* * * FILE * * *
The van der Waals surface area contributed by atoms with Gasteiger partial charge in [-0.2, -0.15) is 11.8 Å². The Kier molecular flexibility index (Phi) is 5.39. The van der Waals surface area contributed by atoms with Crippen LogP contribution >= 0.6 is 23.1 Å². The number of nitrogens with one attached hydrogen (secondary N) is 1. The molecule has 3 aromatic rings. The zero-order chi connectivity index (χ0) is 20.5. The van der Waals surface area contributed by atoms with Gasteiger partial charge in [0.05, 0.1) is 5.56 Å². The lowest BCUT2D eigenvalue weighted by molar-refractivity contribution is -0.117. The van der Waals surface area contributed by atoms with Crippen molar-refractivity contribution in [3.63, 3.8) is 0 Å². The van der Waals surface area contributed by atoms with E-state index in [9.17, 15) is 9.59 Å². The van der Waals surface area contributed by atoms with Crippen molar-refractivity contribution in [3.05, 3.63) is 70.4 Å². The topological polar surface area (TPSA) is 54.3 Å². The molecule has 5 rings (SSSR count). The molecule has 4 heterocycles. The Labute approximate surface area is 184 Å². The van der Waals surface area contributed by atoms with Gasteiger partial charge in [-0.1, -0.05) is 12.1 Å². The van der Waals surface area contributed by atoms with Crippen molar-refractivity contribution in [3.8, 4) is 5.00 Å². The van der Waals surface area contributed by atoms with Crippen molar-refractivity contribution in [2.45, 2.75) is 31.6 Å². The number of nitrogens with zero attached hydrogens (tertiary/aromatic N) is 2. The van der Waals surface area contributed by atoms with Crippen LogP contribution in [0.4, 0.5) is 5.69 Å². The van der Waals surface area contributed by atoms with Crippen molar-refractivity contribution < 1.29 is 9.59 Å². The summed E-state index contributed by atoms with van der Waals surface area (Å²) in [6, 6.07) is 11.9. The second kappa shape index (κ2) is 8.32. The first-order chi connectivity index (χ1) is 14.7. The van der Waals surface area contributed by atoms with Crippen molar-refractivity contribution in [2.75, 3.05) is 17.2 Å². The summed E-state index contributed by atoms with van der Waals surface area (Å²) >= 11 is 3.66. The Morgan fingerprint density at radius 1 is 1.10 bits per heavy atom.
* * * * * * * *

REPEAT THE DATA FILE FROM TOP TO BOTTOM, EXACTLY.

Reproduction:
The van der Waals surface area contributed by atoms with Gasteiger partial charge in [-0.2, -0.15) is 11.8 Å². The Kier molecular flexibility index (Phi) is 5.39. The van der Waals surface area contributed by atoms with Crippen LogP contribution >= 0.6 is 23.1 Å². The number of nitrogens with one attached hydrogen (secondary N) is 1. The molecule has 3 aromatic rings. The zero-order chi connectivity index (χ0) is 20.5. The van der Waals surface area contributed by atoms with Gasteiger partial charge in [0.05, 0.1) is 5.56 Å². The lowest BCUT2D eigenvalue weighted by molar-refractivity contribution is -0.117. The van der Waals surface area contributed by atoms with Crippen molar-refractivity contribution in [3.63, 3.8) is 0 Å². The van der Waals surface area contributed by atoms with E-state index in [9.17, 15) is 9.59 Å². The van der Waals surface area contributed by atoms with Crippen molar-refractivity contribution in [3.05, 3.63) is 70.4 Å². The topological polar surface area (TPSA) is 54.3 Å². The molecule has 5 rings (SSSR count). The molecule has 4 heterocycles. The Labute approximate surface area is 184 Å². The van der Waals surface area contributed by atoms with Gasteiger partial charge in [-0.1, -0.05) is 12.1 Å². The van der Waals surface area contributed by atoms with Crippen molar-refractivity contribution in [3.8, 4) is 5.00 Å². The van der Waals surface area contributed by atoms with Crippen molar-refractivity contribution in [2.45, 2.75) is 31.6 Å². The number of nitrogens with zero attached hydrogens (tertiary/aromatic N) is 2. The van der Waals surface area contributed by atoms with Crippen LogP contribution in [0.4, 0.5) is 5.69 Å². The van der Waals surface area contributed by atoms with Crippen molar-refractivity contribution < 1.29 is 9.59 Å². The summed E-state index contributed by atoms with van der Waals surface area (Å²) in [6, 6.07) is 11.9. The second kappa shape index (κ2) is 8.32. The first-order chi connectivity index (χ1) is 14.7. The van der Waals surface area contributed by atoms with Crippen molar-refractivity contribution in [2.75, 3.05) is 17.2 Å². The summed E-state index contributed by atoms with van der Waals surface area (Å²) >= 11 is 3.66. The Morgan fingerprint density at radius 1 is 1.10 bits per heavy atom.